Pirates phenom Oneil Cruz sets mark for MLB’s hardest-hit ball


Cruz’s third-inning single against the Braves was measured at an exit velocity of 122.4 mph.

Pittsburgh Pirates’ Oneil Cruz looks on from the on deck circle during a game against the Baltimore Orioles on Aug 6, 2022. AP Photo/Terrance Williams, File

Some baseball players have elite tools. And then there’s Oneil Cruz.

Having previously thrown the fastest infield assist recorded by MLB, the young Pittsburgh Pirates shortstop showed Wednesday that he could also launch balls at rocket speed from the plate.

Cruz’s third-inning single against the Braves was measured at an exit velocity of 122.4 mph, making it the hardest-hit ball since MLB launched its Statcast tracking technology in 2015. Smacked off Atlanta starter Kyle Wright, the missile reached the right field wall at Pittsburgh’s PNC Park so quickly that Cruz could scarcely think about rounding first before it was relayed back to the infield.

“It’s probably good that ball hit a wall, because it might have hurt somebody if it had been up a little higher,” Braves Manager Brian Snitker said of Cruz’s hit after the game, a 14-2 Atlanta win.

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Cruz, who paused at home plate for a moment to admire his handiwork before heading to first, acknowledged after the game that he thought he’d hit a home run.

“To be honest with you, I did think it was going to go out, but I did notice that it was starting to go down and about to hit the fence, [and] that’s when I started running even harder,” said the 23-year-old Dominican. “But I did expect it to go out. I didn’t expect it to hit the wall and come right back.”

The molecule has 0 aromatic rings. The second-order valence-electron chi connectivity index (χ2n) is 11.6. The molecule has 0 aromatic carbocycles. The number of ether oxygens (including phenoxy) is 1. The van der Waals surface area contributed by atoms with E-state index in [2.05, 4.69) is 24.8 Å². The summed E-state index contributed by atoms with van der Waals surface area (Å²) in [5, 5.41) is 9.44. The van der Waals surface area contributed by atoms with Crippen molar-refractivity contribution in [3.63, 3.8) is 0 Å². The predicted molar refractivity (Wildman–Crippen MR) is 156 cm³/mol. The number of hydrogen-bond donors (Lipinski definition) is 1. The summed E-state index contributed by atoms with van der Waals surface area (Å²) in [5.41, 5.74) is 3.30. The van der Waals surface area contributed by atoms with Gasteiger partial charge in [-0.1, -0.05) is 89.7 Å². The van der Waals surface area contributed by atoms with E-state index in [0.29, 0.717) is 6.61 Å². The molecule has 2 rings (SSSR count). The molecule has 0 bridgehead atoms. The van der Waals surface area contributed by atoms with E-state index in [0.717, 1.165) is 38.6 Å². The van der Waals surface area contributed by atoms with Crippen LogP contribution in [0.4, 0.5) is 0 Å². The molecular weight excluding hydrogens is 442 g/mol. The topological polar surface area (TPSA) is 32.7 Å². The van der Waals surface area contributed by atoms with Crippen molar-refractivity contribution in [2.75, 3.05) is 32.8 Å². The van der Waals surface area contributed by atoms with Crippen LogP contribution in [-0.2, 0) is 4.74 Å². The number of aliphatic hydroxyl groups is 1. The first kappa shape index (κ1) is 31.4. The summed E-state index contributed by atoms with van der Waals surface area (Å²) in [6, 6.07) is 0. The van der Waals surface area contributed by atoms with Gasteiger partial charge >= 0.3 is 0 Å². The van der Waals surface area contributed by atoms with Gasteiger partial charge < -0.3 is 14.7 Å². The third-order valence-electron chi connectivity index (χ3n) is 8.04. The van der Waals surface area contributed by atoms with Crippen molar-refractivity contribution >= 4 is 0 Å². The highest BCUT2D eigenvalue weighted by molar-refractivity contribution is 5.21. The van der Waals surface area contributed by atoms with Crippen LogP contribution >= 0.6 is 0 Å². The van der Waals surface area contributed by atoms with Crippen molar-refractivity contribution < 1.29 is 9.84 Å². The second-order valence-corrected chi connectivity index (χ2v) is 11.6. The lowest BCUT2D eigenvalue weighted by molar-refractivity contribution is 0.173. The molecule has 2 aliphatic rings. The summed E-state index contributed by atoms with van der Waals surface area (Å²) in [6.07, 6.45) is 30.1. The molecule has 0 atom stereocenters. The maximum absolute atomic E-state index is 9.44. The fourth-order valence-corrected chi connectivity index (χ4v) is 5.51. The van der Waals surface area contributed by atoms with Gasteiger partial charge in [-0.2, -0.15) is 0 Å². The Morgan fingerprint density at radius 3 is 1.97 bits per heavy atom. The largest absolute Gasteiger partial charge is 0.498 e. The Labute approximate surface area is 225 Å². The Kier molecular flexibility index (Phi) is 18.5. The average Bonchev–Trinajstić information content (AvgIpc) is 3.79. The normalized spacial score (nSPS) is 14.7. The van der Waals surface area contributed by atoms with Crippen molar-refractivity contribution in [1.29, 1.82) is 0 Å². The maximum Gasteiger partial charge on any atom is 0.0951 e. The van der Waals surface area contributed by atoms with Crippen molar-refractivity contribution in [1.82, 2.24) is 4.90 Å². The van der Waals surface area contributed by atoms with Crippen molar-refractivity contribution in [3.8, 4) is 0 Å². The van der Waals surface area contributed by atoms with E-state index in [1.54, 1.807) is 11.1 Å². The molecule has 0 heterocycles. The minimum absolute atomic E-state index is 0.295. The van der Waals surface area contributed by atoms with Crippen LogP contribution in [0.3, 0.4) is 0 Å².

Cruz has another prodigiously talented Pirate, Roberto Clemente, to thank for that. Pittsburgh paid tribute to one of the greatest right fielders in MLB history by making its outfield wall on his side 21 feet high – compared to just six feet high in left – in honor of Clemente’s jersey number.

Clemente was also known for a rocket arm. He routinely threw runners out at third base, while Cruz does some of his best work firing balls to first. In fact, Cruz didn’t even wait until his second game this season to start setting new marks.

Making his 2022 debut for the Pirates in a June 20 contest against the Chicago Cubs, Cruz picked up a groundball and rifled it across the diamond at a speed of 96.7 mph. It was the hardest-thrown assist in the majors at that point in the season, and the third-hardest in Statcast annals. Cruz then set the bar higher than anyone else has since at least 2015 with a toss to first of 97.8 mph during a July game against the Miami Marlins.

On Wednesday, Cruz’s blast topped a Statcast mark that had been held by Giancarlo Stanton, who recorded an exit velocity of 122.2 in 2017, while he was with the Marlins, and tied it last season as a member of the New York Yankees. Stanton is also credited with what are now the fourth- and fifth-highest exit velocities (per mlb.com), and 14 of the top 17 (per ESPN).

“He’s got skills, my God,” Snitker said of Cruz, who first suited up for the Pirates in two October games last year. “You start grading tools and it’s off the charts. . . . That’s going to be fun to watch.”

For now, Cruz is struggling to put balls in play on a regular basis. He came into the game against the Braves batting .198 with 77 strikeouts in 187 at-bats.

Still, his jaw-dropping exploits have been a rare bright spot for a Pirates squad that fell to 47-77 after Wednesday’s loss. Just the sight of Cruz makes for a memorable experience; he’s the tallest player to start an MLB game at shortstop, at a listed 6 feet 7.

“At the moment, I didn’t even think I hit the ball that hard,” he said Wednesday. “When I came into the dugout, some of my teammates shared with me that I hit it 122 [mph]. I smiled but deep down inside I was like, ‘Wow, I really hit that ball hard.’

“Now, finding out that I broke a record, it means a lot to me. That’s something positive to take away from today’s game.”

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